Benecio del Toro Adrien Brody Tilda Swinton Lea Seydoux Frances McDormand Timothee Chalamet
Wes Anderson’s stamp (wry humor, meaningful free association, characters in caricature, intrigue/mystery, curiosity, folksy drama, to name a few) is all over The French Dispatch, a group of stories about a Frenchified newspaper in Lawrence Kansas with that name owned by Arthur Howitzer, Jr., after his father, the founder of the publication died. The first scenes of what look like a painting of a French village are captivating for both their artistry and the action figures that move within them. The pictures represent the town of Ennui (pun intended), which has endured all kinds of crises during its existence. We get to hear about some of those in this fanciful production.
Another Anderson stamp is his continuing to engage actors and crew from his previous movies. It gets to be another fun part of watching one of his films—identifying all the scores of actors who have appeared in his previous works. Anderson puts them in completely different roles from what you would expect. For instance, Tilda Swinton as an art curator is made up to look strikingly like Sofia Loren. Well-known artists like cinematographer Robert D. Young and musician Alexandre Desplat are likewise regulars, playing essential roles in conveying the experiences Anderson wants you to have when viewing his films.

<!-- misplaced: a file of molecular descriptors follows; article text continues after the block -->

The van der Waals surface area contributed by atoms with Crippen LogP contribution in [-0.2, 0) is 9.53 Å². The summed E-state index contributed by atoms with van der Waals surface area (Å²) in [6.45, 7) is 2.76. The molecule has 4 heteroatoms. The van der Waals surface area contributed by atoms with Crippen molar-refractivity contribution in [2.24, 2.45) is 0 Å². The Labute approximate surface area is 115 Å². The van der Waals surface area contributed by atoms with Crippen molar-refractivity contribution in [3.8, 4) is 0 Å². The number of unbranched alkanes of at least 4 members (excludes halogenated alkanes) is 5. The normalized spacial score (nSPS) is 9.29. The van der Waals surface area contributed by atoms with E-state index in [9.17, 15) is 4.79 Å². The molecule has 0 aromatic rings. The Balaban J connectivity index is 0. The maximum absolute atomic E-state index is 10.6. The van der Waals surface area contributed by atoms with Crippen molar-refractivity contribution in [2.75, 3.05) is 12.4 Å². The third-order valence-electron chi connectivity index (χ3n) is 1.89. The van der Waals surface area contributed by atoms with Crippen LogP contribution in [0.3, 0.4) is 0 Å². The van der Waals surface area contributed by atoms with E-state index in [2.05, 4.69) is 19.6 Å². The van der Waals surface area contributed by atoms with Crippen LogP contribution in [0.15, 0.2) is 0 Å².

The French Dispatch will not be to everyone’s taste, even for those who are fans. Unlike his previous films, there seems to be no overarching point to this one. It’s more like one where you just sit back and enjoy hundreds of moments in time with interesting people and situations that will somehow be recognizable to everyone. The dialog is so sharp and fast-moving, I wished I had had a script in front of me or already read one where I could stop and savor the import of every scene. It all goes by very fast.
It’s curious at times to observe the dominance of women in this production. Lea Seydoux does an exquisite rendition of a model/guard/dominatrix of an artist named Moses Rosenthal (Benecio del Toro), who is in prison for murder. (Think of all the associations it took to come up with that image.) Moreover, older women like Upshur ‘Maw’ Champette (Lois Smith) appear in decision-making scenes, and Lucinda Krementa (McDormand), a middle-aged writer for the Dispatch is shown in bed with young student activist Zeffirelli (Chalamet). These encounters—like all others—are presented as droll pictures of a normal world.
When Anderson seems to be spoofing or even criticizing things is not always clear. For instance, he often shows characters smoking. Now, Anderson does not smoke and thinks it’s bad for people, but he says, “It looks good on film.” That is frequently seen in this movie, and, true, it often looks good; but there are also instances where he seems to be making some kind of point, say, about student protests or government agencies. Maybe he’s leaving it up to the viewer to make up his/her own mind.
As much as I love Wed Anderson films, I doubt this one will be a blockbuster. I certainly enjoyed it and would like to see it again—maybe even read the script—but it is likely not to appeal to all Anderson fans, and certainly not to the general public.
A quirky Wes Anderson film with a collection of stories that will only be savored by some.
Grade: B By Donna R. Copeland